Posted May 29, 2003 by publisher in Cuba Politics.
By Nisa Islam Muhammad | Staff Writer | [url=http://www.finalcall.com]http://www.finalcall.com[/url]
WASHINGTON (FinalCall.com)—The war of words between Cuba and the United States has escalated into the Bush administration’s expulsion of 14 Cuban diplomats from Washington and the United Nations for allegedly conducting “activities outside of their official capacity.”
The Cuban government has denounced the allegation as “an irrational act of revenge,” “a fabrication” and “another lie” of the U.S. government against Cuba. Their officials accuse the White House of creating these hostilities as a prelude to an attack.
“We challenge the U.S. government to present one single evidence of any illegal activity carried out by any of our Interests Section officials. They perfectly know that they are lying like professional Pinocchios,” said Dagoberto Rodriguez, chief of the Cuban Interests Section in Washington.
State Department spokesman Philip Reeker told reporters that the Cuban government has “a long record” of spying on the United States. He said the expulsions were the result of active F.B.I. investigations.
However, F.B.I. officials explained that their ongoing investigations have not discovered anything new to warrant the diplomats’ ouster.
A senior F.B.I. official, who asked not to be named, told the New York Times that, “It was not our recommendation to take this action at this time.” He explained that the decision to expel the diplomats was made “at the highest levels” in the State Department and the White House. Those involved then asked the F.B.I. for names of intelligence operatives.
Reason for concern
While U.S. officials have not said that Cuba is a target for an attack, other remarks have the country poised and ready.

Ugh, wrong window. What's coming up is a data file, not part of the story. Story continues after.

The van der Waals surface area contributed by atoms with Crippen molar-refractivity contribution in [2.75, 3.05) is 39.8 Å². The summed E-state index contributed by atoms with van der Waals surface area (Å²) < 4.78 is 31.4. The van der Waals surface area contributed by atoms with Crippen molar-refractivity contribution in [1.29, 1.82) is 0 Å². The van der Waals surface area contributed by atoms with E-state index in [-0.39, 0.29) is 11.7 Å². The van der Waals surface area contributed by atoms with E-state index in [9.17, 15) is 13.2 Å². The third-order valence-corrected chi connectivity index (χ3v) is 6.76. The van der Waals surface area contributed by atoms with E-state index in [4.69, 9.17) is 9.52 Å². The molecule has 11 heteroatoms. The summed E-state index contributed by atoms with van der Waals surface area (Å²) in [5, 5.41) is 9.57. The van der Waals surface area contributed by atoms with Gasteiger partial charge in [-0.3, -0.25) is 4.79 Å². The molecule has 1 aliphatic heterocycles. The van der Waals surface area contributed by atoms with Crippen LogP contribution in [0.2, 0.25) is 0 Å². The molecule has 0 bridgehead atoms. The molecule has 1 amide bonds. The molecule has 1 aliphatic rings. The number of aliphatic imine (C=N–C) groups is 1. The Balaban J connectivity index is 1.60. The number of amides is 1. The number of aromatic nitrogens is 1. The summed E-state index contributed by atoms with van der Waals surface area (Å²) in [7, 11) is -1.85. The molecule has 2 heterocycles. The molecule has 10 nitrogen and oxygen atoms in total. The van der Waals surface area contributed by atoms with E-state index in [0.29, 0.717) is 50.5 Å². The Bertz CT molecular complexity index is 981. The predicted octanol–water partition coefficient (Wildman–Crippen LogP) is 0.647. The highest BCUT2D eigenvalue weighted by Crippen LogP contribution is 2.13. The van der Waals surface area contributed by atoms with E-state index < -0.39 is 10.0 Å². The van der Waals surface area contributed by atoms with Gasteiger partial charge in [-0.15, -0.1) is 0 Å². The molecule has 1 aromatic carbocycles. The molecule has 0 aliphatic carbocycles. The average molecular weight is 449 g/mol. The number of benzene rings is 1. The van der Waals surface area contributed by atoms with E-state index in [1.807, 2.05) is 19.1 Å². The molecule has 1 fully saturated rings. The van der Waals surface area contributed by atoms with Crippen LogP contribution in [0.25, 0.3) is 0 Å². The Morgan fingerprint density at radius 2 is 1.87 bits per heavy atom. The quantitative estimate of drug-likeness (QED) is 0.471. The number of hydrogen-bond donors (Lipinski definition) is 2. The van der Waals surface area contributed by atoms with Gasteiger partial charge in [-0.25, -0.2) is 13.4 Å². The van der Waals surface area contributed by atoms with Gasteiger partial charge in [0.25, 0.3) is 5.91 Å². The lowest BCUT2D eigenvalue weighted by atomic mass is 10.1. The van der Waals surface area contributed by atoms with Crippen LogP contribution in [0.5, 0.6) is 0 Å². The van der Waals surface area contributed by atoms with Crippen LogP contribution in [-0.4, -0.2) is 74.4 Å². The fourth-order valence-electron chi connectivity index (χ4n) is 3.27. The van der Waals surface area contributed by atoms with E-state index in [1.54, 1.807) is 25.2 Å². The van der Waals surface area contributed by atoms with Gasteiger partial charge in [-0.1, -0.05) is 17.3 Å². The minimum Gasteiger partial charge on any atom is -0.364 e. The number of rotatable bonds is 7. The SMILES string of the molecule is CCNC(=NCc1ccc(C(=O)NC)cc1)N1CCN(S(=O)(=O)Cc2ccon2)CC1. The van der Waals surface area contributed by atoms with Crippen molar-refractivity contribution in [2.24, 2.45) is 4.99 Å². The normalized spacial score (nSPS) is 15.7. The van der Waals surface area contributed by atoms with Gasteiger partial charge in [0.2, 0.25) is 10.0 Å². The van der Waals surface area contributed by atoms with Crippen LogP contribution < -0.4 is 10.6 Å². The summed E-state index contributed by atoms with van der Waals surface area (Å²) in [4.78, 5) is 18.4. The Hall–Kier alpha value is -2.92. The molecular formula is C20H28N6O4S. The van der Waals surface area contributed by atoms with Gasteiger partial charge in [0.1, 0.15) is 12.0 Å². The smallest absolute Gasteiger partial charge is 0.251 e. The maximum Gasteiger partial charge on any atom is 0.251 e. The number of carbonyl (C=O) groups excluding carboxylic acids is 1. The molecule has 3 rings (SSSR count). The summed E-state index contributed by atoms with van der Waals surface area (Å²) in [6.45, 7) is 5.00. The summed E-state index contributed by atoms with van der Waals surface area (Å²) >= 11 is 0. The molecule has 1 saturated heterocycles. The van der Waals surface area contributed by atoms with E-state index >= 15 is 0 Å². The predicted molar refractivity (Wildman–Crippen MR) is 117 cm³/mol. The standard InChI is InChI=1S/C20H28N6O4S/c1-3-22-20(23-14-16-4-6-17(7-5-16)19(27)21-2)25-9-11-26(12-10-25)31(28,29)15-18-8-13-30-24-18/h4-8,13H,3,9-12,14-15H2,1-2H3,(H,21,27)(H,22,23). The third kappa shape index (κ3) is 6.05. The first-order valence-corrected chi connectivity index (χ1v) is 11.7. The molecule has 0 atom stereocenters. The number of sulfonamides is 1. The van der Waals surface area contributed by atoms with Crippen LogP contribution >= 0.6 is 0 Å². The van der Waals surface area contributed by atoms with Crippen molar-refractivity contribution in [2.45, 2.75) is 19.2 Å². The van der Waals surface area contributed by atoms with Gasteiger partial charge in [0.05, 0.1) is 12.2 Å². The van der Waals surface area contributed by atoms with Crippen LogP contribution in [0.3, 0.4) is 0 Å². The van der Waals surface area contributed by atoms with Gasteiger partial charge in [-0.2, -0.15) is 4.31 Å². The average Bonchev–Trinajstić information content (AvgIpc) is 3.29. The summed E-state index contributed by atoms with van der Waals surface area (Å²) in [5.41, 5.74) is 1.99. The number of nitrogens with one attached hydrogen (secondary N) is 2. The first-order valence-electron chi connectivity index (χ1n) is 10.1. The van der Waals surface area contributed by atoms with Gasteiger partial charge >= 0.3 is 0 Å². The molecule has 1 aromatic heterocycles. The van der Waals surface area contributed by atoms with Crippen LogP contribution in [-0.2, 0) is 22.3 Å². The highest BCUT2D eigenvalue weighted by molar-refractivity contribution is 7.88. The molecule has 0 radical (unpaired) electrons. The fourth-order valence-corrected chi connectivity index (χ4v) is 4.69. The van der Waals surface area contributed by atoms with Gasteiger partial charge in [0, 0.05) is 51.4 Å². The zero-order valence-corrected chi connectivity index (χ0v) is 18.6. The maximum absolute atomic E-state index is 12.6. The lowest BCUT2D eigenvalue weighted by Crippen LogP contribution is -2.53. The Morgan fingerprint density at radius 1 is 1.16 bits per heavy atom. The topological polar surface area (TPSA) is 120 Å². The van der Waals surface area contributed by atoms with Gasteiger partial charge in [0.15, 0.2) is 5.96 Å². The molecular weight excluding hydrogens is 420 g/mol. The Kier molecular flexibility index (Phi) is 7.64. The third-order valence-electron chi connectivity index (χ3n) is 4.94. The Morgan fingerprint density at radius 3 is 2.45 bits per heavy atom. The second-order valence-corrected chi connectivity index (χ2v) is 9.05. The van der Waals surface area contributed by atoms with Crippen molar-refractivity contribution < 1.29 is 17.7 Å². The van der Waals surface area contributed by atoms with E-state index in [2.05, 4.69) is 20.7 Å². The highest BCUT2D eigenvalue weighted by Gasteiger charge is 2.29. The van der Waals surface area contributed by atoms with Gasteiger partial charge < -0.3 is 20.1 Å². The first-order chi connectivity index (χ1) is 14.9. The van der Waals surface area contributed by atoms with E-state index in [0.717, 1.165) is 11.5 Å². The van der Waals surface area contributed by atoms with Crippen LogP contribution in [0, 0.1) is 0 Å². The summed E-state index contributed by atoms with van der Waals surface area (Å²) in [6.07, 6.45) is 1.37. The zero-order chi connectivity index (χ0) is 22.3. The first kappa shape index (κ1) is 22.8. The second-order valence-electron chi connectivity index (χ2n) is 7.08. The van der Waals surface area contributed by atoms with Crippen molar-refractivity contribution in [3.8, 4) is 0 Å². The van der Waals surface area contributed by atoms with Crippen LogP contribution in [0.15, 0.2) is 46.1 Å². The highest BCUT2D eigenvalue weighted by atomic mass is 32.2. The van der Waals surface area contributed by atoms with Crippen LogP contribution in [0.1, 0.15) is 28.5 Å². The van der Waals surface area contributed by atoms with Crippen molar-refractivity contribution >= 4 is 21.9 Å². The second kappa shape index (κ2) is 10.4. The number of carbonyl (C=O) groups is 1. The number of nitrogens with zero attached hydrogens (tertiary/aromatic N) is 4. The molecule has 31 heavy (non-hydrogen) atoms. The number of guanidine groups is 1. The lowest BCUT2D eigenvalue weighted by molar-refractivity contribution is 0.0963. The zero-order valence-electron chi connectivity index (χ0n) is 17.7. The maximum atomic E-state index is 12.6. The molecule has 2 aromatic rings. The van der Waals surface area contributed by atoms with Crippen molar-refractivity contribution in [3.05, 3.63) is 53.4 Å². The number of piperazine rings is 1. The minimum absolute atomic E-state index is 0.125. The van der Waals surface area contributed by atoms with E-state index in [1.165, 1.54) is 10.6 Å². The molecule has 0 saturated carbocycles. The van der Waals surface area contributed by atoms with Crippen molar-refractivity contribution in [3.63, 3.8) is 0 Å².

On the Sunday news program “Meet The Press” April 13, Secretary of Defense Donald Rumsfeld, when questioned by host Tim Russert about Cuba and weapons of mass destructions, said, “To the extent our country is threatened or our people are threatened, and the president and government—that’s the first responsibility of government, is to see to the protection—the security of our country.”
Judicial Watch Chairman and General Counsel Larry Klayman said April 29, “Fidel Castro is a dangerous and ruthless dictator who has gone so far even many of his leftist friends have finally condemned him. It’s now time that the world take action against this brutal regime that continues to terrorize innocent people.
“After Saddam, Castro should be next on the U.S. and worldwide hit list of dictators overdue for ‘regime change.’ “
USA Today columnist DeWayne Wickham, who has studied U.S.-Cuban relations, believes the country has reason to be concerned.
“This administration has become what it said it wouldn’t be and that is to be the world’s policeman. It has assumed the role of moral and political authority for the world. In this context, it invaded Iraq and has threatened Syria and Iran,” he said.